Herein, we report the case of a 47-year-old man clinically presenting a slow progressive loss of lower extremity functions within 8 weeks followed by an acute neurogenic bladder dysfunction. The patient exhibited high-grade paralysis of both legs with reduced sensation from dermatome Th11 downwards as well as marked spasticity of the lower extremity. Neuroradiological examinations revealed a protruding spinal tumor with extraosseous-intraspinal extension. The resected tumor mass exhibited a highly vascularized tumor with architectural complexity and high cellularity finally leading to the diagnosis of a hemangioendothelioma. Interesting was the fact that the tumor vasculature exhibited many CD68-positive cells protruding into the lumen and, therefore, being part of a partially histiocytoid differentiation which is all the more uncommon in hemangioendothelioma. The time frame of 3 hours between embolization and tumor resection is too short to explain a monocytic intravascular reaction. Usually, hemangioendotheliomas arise from the soft tissue, lungs or liver, but intraspinal manifestations are only rarely observed. Furthermore, the clinical course with a progressive development of a paraparesis due to a hemangioendothelioma is very uncommon.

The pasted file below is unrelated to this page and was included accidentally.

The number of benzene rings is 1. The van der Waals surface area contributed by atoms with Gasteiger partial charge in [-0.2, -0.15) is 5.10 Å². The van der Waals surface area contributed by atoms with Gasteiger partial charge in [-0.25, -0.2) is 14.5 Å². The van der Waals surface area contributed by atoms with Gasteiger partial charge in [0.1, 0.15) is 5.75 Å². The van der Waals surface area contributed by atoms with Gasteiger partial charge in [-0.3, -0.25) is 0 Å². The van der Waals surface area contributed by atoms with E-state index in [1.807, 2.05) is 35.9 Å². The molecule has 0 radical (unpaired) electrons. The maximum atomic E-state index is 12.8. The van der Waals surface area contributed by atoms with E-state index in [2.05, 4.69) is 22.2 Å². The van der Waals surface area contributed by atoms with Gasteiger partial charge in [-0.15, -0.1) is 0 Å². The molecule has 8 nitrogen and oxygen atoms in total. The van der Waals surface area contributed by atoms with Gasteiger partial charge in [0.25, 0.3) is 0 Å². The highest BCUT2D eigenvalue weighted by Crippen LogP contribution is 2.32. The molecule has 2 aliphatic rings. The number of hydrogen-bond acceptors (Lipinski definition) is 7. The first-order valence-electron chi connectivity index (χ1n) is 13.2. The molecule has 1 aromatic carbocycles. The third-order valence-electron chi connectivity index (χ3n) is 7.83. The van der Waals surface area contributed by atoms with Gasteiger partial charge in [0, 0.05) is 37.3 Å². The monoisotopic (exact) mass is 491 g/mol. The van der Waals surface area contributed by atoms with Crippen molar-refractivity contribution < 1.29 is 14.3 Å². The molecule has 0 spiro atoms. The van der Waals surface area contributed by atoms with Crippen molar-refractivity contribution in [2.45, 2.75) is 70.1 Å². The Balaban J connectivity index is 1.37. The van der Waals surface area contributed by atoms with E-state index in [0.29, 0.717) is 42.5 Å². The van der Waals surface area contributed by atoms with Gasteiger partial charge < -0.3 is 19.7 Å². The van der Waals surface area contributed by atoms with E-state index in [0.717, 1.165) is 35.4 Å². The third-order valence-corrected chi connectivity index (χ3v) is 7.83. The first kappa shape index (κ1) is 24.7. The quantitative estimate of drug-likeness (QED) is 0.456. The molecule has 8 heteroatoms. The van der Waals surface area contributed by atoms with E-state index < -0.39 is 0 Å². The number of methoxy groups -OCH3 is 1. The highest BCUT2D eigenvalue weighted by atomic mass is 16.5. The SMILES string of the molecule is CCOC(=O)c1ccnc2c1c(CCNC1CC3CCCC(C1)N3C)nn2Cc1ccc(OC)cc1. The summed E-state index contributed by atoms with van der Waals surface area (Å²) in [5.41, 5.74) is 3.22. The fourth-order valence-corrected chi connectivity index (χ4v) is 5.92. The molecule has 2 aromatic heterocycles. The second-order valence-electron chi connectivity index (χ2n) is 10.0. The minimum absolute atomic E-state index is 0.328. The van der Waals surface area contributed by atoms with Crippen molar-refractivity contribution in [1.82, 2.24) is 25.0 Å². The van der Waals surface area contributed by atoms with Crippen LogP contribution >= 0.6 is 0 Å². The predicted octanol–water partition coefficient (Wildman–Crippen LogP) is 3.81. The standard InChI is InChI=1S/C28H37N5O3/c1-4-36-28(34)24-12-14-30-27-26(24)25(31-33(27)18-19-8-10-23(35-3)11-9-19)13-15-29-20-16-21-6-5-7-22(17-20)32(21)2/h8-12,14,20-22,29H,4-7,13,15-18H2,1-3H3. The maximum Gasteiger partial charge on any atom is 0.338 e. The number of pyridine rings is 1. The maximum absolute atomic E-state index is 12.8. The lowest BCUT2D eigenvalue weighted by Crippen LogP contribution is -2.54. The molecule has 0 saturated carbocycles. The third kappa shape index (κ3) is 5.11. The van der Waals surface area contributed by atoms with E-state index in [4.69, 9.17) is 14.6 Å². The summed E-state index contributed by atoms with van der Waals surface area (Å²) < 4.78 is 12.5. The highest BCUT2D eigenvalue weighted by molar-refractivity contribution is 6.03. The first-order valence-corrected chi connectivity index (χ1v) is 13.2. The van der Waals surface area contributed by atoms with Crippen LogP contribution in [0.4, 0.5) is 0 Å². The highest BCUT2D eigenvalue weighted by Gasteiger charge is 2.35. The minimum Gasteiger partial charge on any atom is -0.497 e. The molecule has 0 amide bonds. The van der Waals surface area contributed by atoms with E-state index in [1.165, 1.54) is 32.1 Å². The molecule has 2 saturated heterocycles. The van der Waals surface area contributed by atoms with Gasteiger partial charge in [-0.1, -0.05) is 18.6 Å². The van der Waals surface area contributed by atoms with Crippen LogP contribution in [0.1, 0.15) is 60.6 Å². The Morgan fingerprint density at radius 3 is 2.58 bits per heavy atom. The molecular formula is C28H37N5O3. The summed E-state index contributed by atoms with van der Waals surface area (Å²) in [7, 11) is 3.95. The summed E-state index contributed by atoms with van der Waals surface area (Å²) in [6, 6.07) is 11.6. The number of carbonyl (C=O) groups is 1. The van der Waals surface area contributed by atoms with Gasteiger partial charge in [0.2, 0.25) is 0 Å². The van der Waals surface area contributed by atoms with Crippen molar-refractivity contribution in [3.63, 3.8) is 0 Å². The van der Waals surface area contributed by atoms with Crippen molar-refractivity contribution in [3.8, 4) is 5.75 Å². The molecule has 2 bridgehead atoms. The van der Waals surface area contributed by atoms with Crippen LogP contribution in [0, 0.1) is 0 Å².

|Number of pages||6|
|Publication status||Published - 2008|
- Spinal cord